One of the options offered by monitors that work with retina resolutions is the possibility to reduce or increase scaling, playing with the resolution and therefore adjusting to what seems most appropriate to our needs. Now that I’m working with a 4K monitor and my Mac mini M1, for example, I’ve opted for upscaling between 1080p and native 4K resolution.
However, you might want to be more specific in these scalings because you need very specific resolution or just on a whim. There is no problem: macOS has a hidden function that, if enabled, gives you more scaling options for your monitor.
Your monitor, your resolution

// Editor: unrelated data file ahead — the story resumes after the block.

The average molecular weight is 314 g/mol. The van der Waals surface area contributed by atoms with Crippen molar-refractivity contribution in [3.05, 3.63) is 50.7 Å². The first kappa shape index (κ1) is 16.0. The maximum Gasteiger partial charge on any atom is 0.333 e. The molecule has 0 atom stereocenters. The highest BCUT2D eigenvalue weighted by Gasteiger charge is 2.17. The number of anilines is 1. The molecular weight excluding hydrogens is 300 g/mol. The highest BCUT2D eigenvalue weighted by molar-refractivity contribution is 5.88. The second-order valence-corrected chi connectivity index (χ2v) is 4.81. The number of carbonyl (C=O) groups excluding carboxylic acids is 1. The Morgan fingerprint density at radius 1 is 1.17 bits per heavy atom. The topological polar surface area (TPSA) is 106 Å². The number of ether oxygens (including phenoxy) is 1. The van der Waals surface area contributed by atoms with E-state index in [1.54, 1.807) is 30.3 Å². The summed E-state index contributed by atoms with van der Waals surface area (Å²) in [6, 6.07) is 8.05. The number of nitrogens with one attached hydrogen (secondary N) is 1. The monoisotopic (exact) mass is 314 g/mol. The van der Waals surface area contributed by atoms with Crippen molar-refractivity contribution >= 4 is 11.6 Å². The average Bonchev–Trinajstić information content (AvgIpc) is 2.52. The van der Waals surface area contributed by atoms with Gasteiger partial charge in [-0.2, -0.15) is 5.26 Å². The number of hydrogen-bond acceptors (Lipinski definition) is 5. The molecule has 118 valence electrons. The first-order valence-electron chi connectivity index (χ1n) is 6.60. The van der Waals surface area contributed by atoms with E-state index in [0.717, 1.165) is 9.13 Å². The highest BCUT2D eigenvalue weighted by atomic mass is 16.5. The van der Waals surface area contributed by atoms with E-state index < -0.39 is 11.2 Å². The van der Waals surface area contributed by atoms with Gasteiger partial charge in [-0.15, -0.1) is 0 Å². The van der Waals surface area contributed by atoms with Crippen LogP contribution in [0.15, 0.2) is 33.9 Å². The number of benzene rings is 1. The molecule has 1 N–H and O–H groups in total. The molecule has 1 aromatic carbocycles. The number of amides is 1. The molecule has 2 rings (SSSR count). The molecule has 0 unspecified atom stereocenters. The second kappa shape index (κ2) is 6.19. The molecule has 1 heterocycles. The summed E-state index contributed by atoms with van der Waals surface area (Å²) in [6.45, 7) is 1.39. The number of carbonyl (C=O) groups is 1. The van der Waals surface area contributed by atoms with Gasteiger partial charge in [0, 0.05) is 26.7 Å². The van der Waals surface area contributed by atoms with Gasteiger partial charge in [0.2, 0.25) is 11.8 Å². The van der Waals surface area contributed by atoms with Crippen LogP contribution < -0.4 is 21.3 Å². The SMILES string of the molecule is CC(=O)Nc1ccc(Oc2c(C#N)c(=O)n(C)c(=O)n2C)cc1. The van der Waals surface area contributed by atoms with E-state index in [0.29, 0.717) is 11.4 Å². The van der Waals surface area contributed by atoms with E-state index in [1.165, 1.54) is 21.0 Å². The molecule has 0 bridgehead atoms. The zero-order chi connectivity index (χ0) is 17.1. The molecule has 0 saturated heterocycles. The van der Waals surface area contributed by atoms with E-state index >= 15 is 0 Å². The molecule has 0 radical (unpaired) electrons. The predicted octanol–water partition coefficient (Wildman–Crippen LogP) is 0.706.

These are the options that appear when you have a monitor capable of working with retina resolutions: you can use the one you have by default (on a 4K monitor you would use 1080p resolution with scaling), or choose between one of the scalings to adjust to what you prefer. You have five options available:
But there is a trick that expands these options. Select the default screen resolution, press ALT and without releasing this key, select the “Adjusted” option again. You will see that the options change to a list of concrete resolutions with more alternatives to select:
There is also the option of enable low resolution modes, although this is already reserved for those who want to see the elements of the system at a very large size.
Keep in mind that using these resolutions may not give quite the right result depending on the monitor you are using, so I do not guarantee perfect experiences. If you are using an Apple monitor or an iMac, it is best to use the native resolution with the retina scale set by default.